Once patients complete their recovery, many of those items could be recycled to other patients. But the Irish Medical Times reports that the HSE has rejected this suggestion due to fears of litigation, if the equipment has unknowingly become damaged, or if there are hygiene issues related to re-use. Surely a competent safety analyst could be employed to inspect the equipment and make sure that it is safe to be recycled within the system. This is all the more important in these straitened times, but the failure to recycle them in better times was just as wasteful.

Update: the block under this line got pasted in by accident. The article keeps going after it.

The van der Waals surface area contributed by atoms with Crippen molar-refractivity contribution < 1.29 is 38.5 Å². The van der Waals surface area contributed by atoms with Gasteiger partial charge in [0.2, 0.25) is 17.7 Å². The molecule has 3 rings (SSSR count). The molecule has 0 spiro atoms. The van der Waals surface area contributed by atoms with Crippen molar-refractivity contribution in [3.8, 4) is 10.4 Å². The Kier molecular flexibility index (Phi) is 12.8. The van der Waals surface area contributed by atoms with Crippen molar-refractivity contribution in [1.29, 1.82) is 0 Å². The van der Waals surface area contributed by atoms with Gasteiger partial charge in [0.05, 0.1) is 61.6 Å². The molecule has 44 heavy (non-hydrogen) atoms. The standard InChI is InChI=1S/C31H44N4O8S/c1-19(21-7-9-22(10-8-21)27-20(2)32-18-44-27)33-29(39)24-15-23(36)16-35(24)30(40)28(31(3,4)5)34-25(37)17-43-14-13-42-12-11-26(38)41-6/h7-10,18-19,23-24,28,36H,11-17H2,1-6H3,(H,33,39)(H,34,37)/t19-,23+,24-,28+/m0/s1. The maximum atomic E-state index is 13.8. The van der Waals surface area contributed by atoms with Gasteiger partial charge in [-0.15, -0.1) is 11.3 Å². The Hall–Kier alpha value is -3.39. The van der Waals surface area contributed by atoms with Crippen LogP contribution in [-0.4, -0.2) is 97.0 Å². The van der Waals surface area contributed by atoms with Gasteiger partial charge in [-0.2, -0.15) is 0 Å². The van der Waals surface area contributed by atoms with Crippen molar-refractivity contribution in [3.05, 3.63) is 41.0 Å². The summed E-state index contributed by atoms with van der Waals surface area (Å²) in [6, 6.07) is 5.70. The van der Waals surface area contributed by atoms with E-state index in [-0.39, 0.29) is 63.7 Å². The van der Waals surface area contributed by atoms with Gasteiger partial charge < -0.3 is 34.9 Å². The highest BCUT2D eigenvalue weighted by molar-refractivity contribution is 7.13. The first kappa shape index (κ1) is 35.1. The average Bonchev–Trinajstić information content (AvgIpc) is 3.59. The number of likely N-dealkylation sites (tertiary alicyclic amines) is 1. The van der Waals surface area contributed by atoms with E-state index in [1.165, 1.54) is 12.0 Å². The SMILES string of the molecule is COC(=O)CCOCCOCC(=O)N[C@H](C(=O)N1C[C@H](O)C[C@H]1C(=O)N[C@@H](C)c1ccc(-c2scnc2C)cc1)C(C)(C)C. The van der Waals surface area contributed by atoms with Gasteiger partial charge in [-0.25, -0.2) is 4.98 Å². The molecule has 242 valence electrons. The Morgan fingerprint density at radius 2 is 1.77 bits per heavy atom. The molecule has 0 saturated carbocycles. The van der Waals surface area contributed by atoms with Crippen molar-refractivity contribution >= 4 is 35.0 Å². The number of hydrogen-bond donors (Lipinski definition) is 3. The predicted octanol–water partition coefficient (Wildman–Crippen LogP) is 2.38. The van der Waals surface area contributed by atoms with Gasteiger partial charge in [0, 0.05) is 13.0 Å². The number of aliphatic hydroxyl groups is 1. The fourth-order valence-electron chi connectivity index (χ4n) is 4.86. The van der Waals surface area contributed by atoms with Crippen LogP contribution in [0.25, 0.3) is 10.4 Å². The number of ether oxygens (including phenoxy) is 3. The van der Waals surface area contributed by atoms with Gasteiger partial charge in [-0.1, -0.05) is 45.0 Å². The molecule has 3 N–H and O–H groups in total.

In January of this year the HSE disclosed that it budgeted €20m to decontaminate medical items this year. There are still questions about the unnecessary purchase of new equipment, instead of recycling perfectly good items. Some HSE staff members have privately questioned variations in the cost of the mobility aides being purchased from the different companies selling those items. The efforts to economise by recycling have been an advance, but not enough has been done in this overall area and much more could be done to stop the waste and save millions.
Saturday, April 17, 2021